In Kentucky, the Corps of Engineers operates the Olmsted Lock and Dam system on the Ohio River at River Mile 964.4. The original locks and dams in this area were built in 1929 with temporary structures put in place during the 1970’s, the locks are used primarily by barge traffic carrying heavy loads. Tonnage that passes through the locks on an annual basis totals about 90 million tons of commerce worth almost $20 billion of which about 23% is coal, other major commodities include aggregates, petroleum, grains such as corn and soybeans, chemicals, ore/minerals, as well as iron and steel. Projections are that this will increase to 121 million tons by 2010 and to 141 million tons by 2030. Most of the tonnage is traveling to or from the states of Louisiana, West Virginia, Kentucky, Ohio, Illinois, Indiana, and Tennessee. Transloading for imports and exports takes place near Baton Rouge which is downriver from where the Ohio River enters the Mississippi River.When originally built, the Olmsted Locks had no steel reinforcement, under normal operating conditions were stressed 50-100%, and temporary replacements were rapidly deteriorating to the point that the locks were often closed. The locks were replaced in 2001, with the entire project to upgrade the Olmsted Locks to be complete by 2010.



Freeman Marine, Olmsted Lock Pontoon
Olmsted Lock Pontoon, July 2001
Shown under construction in a large graving dock in Kentucky, these massive concrete pontoons can be up to 360’ long, 60’ wide, and over 20’ deep.

There are three rows of Freeman hatches on the pontoon in the foreground, the two outer hatch rows are round and the central hatch row is oval shaped.

Freeman Marine Hatches on the Olmsted Lock Pontoon
Pontoon Hatch getting ready to pour concrete
Freeman Marine designs the hatch coamings to be imbedded into the concrete and become part of the structural system as well as creating a part of the form.

Shown here the steel rebar reinforcement can be seen around the hatch coaming as workers prepare the structure prior to pouring concrete.

Freeman Marine Hatch Mold
In Freeman Marine’s foundry recently, the bottom half of large hatch mold is lifted and rotated using a full travel bridge crane.

The molds are made in separate halves and realigned when joined, forming a central cavity where the molten metal can be poured to solidify and take the shape of the part.

Freeman Marine Hatch Mold
Large hatch mold being prepared for pouring of a cover casting. Foundry mold is cleaned of debris prior to fit-up and pouring of molten aluminum. This insures the mold will fill properly and produce a casting without voids and a proper finished appearance.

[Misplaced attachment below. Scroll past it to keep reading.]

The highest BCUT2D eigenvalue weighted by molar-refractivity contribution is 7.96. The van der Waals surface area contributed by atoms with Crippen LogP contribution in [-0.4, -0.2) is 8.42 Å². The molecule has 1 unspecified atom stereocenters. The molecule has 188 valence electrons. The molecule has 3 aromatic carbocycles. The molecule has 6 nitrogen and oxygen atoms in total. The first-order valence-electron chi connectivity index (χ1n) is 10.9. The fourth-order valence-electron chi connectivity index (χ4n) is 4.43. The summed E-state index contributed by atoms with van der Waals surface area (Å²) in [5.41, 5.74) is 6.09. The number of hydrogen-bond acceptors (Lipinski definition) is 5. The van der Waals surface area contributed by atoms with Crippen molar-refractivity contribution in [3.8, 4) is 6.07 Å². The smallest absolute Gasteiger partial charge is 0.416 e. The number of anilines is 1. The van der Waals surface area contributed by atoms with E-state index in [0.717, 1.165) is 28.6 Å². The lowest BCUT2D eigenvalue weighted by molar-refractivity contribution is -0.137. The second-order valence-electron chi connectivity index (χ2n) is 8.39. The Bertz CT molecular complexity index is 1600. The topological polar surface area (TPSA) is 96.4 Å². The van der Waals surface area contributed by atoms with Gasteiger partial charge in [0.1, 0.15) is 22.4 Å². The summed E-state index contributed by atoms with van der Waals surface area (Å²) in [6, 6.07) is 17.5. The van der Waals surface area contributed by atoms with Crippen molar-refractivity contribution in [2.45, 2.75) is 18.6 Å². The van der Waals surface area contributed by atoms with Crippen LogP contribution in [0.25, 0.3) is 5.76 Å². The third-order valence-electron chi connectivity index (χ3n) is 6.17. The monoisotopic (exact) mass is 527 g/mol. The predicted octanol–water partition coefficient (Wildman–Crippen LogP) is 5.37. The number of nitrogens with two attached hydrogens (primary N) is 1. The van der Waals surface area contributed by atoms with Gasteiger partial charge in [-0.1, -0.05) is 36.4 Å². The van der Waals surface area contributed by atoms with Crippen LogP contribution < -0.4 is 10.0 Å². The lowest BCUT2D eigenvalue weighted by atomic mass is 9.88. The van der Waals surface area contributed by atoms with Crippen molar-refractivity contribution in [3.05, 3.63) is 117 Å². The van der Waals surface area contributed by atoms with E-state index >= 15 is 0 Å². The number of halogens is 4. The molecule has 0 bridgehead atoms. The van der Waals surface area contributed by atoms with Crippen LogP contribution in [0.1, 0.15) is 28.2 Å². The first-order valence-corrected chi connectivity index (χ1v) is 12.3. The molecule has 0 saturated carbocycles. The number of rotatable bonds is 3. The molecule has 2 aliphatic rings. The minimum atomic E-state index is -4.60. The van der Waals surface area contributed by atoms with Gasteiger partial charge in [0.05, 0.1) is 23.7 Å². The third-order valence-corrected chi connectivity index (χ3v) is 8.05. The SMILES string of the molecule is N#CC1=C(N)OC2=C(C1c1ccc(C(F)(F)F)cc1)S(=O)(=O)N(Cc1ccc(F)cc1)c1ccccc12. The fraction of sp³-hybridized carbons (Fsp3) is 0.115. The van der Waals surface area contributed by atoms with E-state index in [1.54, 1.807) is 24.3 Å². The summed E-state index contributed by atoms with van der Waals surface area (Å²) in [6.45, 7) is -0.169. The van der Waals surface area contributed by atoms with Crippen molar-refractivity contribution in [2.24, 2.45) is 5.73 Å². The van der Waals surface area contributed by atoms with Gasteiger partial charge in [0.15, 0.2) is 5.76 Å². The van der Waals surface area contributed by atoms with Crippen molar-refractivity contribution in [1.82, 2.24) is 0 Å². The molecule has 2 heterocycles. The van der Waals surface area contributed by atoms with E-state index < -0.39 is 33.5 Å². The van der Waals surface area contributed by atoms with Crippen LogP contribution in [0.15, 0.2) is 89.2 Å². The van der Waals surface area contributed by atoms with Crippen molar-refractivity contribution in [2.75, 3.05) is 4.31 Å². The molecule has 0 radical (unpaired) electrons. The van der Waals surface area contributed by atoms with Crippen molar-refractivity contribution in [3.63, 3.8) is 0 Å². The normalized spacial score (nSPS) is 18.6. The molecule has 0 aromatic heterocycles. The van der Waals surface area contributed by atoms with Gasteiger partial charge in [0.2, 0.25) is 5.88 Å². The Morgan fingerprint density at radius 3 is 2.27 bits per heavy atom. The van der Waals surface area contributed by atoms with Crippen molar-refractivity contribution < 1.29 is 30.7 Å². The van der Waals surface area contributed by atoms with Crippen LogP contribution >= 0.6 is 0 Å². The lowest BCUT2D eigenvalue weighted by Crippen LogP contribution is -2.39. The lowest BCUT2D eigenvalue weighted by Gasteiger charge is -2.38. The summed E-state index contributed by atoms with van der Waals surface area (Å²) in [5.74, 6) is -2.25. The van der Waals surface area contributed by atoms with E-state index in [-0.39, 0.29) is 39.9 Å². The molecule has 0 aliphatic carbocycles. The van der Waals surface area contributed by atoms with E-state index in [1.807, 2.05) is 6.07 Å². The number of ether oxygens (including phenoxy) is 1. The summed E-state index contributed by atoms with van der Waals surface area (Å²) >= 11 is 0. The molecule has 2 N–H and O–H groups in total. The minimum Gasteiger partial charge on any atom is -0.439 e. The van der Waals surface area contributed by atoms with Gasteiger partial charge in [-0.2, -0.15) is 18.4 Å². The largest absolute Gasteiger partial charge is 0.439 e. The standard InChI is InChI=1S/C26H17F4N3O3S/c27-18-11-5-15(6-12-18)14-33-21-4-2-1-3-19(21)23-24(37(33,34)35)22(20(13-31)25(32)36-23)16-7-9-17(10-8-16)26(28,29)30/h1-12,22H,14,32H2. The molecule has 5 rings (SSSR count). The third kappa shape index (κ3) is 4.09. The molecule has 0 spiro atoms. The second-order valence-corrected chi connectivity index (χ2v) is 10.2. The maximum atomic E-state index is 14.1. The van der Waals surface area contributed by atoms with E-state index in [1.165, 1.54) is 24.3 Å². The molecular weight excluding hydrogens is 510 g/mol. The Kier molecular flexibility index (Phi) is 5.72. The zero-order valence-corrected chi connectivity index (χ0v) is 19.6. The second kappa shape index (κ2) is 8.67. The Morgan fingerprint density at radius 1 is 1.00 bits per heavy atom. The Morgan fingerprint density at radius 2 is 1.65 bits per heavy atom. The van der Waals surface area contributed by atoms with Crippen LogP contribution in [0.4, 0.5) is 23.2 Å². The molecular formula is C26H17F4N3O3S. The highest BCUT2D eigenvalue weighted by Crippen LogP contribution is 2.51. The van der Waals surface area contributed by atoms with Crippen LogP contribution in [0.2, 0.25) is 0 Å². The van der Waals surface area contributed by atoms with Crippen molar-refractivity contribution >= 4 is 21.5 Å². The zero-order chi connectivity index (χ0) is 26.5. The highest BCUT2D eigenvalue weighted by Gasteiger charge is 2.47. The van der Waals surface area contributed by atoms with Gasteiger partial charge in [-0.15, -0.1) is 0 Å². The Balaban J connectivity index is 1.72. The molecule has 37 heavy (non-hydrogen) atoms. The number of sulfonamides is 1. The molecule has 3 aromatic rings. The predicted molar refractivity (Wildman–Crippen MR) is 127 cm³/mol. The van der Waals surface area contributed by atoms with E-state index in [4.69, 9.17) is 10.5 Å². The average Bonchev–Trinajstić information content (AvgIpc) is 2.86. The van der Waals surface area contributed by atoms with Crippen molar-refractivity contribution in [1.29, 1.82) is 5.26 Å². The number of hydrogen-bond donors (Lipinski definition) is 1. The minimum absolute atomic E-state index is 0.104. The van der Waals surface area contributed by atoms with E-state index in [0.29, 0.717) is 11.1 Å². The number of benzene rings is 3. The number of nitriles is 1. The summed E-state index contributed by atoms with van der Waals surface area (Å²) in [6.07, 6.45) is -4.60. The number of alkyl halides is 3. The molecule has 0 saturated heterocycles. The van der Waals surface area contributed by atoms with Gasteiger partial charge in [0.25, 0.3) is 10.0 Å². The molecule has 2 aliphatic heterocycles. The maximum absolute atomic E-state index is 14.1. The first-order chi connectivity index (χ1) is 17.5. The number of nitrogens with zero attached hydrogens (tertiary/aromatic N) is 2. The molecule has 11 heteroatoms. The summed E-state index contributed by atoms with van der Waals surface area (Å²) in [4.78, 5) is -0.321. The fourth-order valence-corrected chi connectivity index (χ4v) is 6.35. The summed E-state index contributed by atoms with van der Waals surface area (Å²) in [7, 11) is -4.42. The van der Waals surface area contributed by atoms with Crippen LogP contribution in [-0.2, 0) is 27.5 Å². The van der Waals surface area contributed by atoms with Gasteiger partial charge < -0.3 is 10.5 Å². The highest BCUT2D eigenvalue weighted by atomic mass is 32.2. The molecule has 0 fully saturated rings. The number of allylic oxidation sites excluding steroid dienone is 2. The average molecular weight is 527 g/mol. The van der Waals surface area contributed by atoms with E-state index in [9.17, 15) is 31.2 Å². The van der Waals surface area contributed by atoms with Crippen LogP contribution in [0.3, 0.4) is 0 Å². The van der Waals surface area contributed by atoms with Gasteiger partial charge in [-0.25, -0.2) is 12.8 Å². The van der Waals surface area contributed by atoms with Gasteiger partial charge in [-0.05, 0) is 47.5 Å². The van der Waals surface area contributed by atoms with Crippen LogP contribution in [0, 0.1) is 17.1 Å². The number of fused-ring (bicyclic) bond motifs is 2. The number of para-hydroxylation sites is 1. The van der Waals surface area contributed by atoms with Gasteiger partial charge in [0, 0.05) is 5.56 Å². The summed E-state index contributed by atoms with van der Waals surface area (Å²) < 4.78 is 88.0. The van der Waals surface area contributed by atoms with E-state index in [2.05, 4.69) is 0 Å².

For normal travel along the river barges are rafted together with cable and winch systems. Many times one push boat/tug boat will have as many as 30 barges or more rafted together in a single tow. Traversing the lock system requires that the raft of barges be disassembled on one side of the lock and taken through the lock in smaller groups that are narrow enough and short enough to fit through the locks. On both sides of the lock is a large floating dock area where the barges can be moored while the rafts are taken apart or put back together. The size of the barges combined with the weight of their cargo is tremendous, so the construction of these docks that serve as staging areas is massive and the logical design dictates that these docks are made of concrete pontoons.

Freeman Marine provided all of the hatches for the Olmsted Lock project. In addition to using Almag 35 cover panels, the coaming/frames were fabricated of stainless steel and galvanized steel in a manner that they could be imbedded directly into the concrete without having to construct or strip forms for a labor savings and the strongest of installations possible. As with other projects of this type, all closures were 100% tested and qualified for their intended applications prior to shipment.

According to Freeman Marine’s general manager, Bo Shindler, “These civil engineering and purpose-built closure projects are truly impressive and unique efforts to develop world-class, reliable solutions for difficult situations. The same can be said for how Freeman Marine focuses its efforts at customer requirements, company growth and customer satisfaction.”

Freeman Marine notes that purpose-built closures and projects like these floating pontoons can have extremely long planning, design, approval, and delivery schedules. Many companies would find this business model to be unattractive; not Freeman Marine. According to Shindler, “Long time line requirements are similar to what we encounter in other important market niches served by Freeman so we’re used to dealing with lengthy or protracted projects. We like to be in on the ground floor and it matches up perfectly with our relationship driven company. We’ve structured the organization so that we can handle big and small at the same time, no problem.”

According to David Green, production manager, “The company focuses its resources on production design, fabrication and casting capabilities, and value added features that provide specialty sealing solutions and unique closures.” Activities are undertaken in an ISO 9001 managed environment that is systematically managed by Freeman Marine as well as regularly audited and certified for compliance by TUV Rheinland of North America. “Working within this structure, we’ve built an excellent framework for team management and put in place efforts that constantly strive to improve product and process development as well as product and customer satisfaction,” said Green.